Send to

Choose Destination
Nat Genet. 2002 Mar;30(3):277-84. Epub 2002 Feb 19.

Dominant and recessive deafness caused by mutations of a novel gene, TMC1, required for cochlear hair-cell function.

Author information

Section on Gene Structure and Function, Laboratory of Molecular Genetics, National Institute on Deafness and Other Communication Disorders, National Institutes of Health, 5 Research Court, Rockville, Maryland 20850, USA.


Positional cloning of hereditary deafness genes is a direct approach to identify molecules and mechanisms underlying auditory function. Here we report a locus for dominant deafness, DFNA36, which maps to human chromosome 9q13-21 in a region overlapping the DFNB7/B11 locus for recessive deafness. We identified eight mutations in a new gene, transmembrane cochlear-expressed gene 1 (TMC1), in a DFNA36 family and eleven DFNB7/B11 families. We detected a 1.6-kb genomic deletion encompassing exon 14 of Tmc1 in the recessive deafness (dn) mouse mutant, which lacks auditory responses and has hair-cell degeneration. TMC1 and TMC2 on chromosome 20p13 are members of a gene family predicted to encode transmembrane proteins. Tmc1 mRNA is expressed in hair cells of the postnatal mouse cochlea and vestibular end organs and is required for normal function of cochlear hair cells.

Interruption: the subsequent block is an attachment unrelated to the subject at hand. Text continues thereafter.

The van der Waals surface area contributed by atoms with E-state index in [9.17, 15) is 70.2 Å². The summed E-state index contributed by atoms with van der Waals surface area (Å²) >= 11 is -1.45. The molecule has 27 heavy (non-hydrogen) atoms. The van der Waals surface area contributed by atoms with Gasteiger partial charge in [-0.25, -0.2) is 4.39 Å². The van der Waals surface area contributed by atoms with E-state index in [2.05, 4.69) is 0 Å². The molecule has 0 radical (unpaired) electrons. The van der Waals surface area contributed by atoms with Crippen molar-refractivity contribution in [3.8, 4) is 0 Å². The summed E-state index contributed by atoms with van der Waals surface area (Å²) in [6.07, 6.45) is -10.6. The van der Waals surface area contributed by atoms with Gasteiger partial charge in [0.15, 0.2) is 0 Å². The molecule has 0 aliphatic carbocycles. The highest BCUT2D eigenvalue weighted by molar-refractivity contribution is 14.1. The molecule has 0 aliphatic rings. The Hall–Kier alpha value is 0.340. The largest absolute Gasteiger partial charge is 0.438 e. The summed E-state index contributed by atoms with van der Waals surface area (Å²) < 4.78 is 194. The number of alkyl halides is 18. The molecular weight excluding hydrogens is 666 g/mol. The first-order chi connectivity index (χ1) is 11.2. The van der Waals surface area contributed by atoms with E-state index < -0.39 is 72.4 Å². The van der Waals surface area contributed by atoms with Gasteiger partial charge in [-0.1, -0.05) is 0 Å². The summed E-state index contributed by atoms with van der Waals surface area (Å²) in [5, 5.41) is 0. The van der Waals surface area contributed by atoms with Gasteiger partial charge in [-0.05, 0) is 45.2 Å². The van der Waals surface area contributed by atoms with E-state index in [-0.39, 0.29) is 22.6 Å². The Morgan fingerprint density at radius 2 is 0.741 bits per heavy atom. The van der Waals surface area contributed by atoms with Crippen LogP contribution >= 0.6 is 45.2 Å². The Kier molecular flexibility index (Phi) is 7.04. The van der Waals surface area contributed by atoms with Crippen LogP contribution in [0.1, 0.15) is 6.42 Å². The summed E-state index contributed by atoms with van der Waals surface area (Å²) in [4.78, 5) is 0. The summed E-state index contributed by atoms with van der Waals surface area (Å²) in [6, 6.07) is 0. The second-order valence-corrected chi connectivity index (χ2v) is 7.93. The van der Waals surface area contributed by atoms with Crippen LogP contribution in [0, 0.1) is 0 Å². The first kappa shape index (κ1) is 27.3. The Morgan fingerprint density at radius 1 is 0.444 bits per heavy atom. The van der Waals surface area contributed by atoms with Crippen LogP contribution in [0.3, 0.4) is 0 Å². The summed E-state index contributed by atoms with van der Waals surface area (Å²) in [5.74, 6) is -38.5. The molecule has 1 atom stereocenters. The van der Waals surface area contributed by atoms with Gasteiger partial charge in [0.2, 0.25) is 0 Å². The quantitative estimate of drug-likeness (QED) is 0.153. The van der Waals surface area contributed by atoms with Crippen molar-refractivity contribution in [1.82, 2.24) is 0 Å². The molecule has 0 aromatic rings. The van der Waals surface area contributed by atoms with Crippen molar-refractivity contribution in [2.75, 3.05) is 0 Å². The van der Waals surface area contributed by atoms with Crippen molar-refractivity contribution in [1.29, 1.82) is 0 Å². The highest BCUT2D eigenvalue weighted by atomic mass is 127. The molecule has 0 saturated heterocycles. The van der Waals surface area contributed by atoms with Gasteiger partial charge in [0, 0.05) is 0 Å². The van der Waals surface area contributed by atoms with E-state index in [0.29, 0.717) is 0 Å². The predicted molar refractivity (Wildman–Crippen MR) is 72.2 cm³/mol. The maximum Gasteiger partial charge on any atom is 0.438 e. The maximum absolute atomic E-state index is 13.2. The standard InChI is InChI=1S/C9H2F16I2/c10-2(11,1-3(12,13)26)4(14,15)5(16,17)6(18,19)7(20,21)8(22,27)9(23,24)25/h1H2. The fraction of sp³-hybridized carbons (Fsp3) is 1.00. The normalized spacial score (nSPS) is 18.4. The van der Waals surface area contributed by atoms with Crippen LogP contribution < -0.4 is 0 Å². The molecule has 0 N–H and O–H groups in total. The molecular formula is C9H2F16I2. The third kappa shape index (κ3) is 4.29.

[Indexed for MEDLINE]

Supplemental Content

Full text links

Icon for Nature Publishing Group
Loading ...
Support Center